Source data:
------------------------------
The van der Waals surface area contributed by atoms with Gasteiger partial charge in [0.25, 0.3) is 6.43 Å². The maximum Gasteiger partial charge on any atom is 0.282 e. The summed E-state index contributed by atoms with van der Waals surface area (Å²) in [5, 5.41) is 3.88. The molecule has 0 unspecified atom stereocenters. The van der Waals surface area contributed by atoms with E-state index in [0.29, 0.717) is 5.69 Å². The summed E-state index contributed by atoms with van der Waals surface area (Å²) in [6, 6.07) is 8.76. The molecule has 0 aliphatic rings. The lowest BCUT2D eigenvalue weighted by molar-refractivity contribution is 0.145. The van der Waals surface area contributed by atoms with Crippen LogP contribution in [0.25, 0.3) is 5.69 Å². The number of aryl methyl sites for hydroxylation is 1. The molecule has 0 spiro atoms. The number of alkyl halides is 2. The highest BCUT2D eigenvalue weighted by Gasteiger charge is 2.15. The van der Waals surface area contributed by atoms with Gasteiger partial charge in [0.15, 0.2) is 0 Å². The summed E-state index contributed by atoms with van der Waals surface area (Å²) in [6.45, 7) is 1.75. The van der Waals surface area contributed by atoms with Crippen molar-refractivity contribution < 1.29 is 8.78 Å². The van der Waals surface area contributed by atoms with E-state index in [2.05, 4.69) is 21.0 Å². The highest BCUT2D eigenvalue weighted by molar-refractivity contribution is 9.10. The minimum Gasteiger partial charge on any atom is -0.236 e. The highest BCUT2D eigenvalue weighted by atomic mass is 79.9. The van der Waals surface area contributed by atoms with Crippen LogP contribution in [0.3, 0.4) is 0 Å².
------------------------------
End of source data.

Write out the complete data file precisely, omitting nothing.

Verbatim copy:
The van der Waals surface area contributed by atoms with Gasteiger partial charge in [0.25, 0.3) is 6.43 Å². The maximum Gasteiger partial charge on any atom is 0.282 e. The summed E-state index contributed by atoms with van der Waals surface area (Å²) in [5, 5.41) is 3.88. The molecule has 0 unspecified atom stereocenters. The van der Waals surface area contributed by atoms with E-state index in [0.29, 0.717) is 5.69 Å². The summed E-state index contributed by atoms with van der Waals surface area (Å²) in [6, 6.07) is 8.76. The molecule has 0 aliphatic rings. The lowest BCUT2D eigenvalue weighted by molar-refractivity contribution is 0.145. The van der Waals surface area contributed by atoms with Crippen LogP contribution in [0.25, 0.3) is 5.69 Å². The number of aryl methyl sites for hydroxylation is 1. The molecule has 0 spiro atoms. The number of alkyl halides is 2. The highest BCUT2D eigenvalue weighted by Gasteiger charge is 2.15. The van der Waals surface area contributed by atoms with Gasteiger partial charge in [0.15, 0.2) is 0 Å². The summed E-state index contributed by atoms with van der Waals surface area (Å²) in [6.45, 7) is 1.75. The van der Waals surface area contributed by atoms with Crippen molar-refractivity contribution < 1.29 is 8.78 Å². The van der Waals surface area contributed by atoms with E-state index in [2.05, 4.69) is 21.0 Å². The highest BCUT2D eigenvalue weighted by molar-refractivity contribution is 9.10. The minimum Gasteiger partial charge on any atom is -0.236 e. The highest BCUT2D eigenvalue weighted by atomic mass is 79.9. The van der Waals surface area contributed by atoms with Crippen LogP contribution in [0.3, 0.4) is 0 Å².